At Comic Con Honolulu 2019, our own Cody White had the chance to meet up and talk to local cosplay legend, Daria Roud, otherwise known as Dasha Cosplay. Many of our readers are likely familiar with her work as photos from her Psylocke and X-23 shoots have made the rounds.
Comic Watch’s Cody White: How did you get into cosplay in the first place?
Daria Roud: First of all, I think it’s totally amazing that people are still posting my photos and following my work! I haven’t really been making stuff these past couple of years other than the Casseopeia I made earlier this year. But I got into cosplay because I was always really into Halloween. Once Halloween would end, I was thinking about next year’s Halloween and what I was going to make or do, which is really fun—making big Halloween costumes! And then one of my friends took me to Kawaii Kon [in Honolulu] about ten years or so ago. He said “we have a table, we don’t have anything to sell, I know you do craft fairs and stuff, why don’t you sell your work?” And I come, and I’m selling my jewelry and stuff and I’m like “Wait wait wait a second. So people just make costumes year round and go to conventions? And this is normal? I need to make friends with these people and I need to be one of these people.” So it just escalated from there and I ended up making like 25 costumes in a year. My boyfriend at the time was like “oh god, what have I done? What have I introduced her to?” But it was just really fun and I made a lot of really cool friends and I started following a lot of other local cosplay girls. I started showing up to different events that they were at like, “I’m in a costume too! Can we be friends? I wanna be like you!” And I made a lot of really good friends, like Leah Rose and [Uncanny] Megan when she was here. Dallas [Nagata White] came out of those friendships too, with her photography and everything. She was my ex’s really close friend so we became really close with her and she did a lot of my photography. Then she wanted to make a cosplay page and we did a joint page, because I didn’t really want to do a cosplay page but if she wanted to manage it? Sure! So she did that and we had the joint thing together but then when I moved away to California for a while we ended up breaking up the page because it didn’t make sense if we weren’t going to be at the same events. So I guess that’s how that got started.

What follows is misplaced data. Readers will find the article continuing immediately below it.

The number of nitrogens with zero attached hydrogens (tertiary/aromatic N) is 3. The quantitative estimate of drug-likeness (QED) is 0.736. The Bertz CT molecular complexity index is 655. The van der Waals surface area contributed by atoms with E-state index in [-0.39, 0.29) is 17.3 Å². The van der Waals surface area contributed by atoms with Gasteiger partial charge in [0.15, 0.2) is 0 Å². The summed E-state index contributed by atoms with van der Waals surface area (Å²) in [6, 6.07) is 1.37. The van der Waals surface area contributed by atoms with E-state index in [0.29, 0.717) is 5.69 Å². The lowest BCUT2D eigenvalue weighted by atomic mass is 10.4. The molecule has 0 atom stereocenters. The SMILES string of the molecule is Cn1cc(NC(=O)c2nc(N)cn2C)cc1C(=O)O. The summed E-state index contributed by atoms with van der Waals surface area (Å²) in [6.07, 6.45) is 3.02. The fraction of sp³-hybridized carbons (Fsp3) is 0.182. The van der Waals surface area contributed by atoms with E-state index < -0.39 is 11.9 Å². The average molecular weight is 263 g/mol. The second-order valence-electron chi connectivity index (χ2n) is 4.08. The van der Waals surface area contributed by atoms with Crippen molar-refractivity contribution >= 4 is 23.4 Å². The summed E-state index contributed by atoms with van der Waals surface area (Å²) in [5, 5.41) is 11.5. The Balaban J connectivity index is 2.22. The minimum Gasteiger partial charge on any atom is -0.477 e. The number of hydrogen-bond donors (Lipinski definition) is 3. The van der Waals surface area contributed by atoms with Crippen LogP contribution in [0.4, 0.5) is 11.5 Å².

CW: That’s a really fun story! So what advice would you give to a young cosplayer that’s just starting out?
DR: Just do it! You can start out by just going to thrift stores and looking for pieces that look like the costume and altering it a little bit. From there, you learn to sew a little bit and it sucks and then you redo it ten times and it gets better every time. I’ve redone my Princess Jasmine [which she was wearing at the time of the interview] an uncountable amount of times. That and Psylocke. Each time, “I can sew this better! I can sew this better!” And then after ten variations, I think I’m good. But you always learn and you always become better at your skills and everything. If it sucks the first time it’s fine! It’s the best you could do at that moment and as long as you’re having fun and enjoying what you’re doing and being the character, I think that’s all that matters.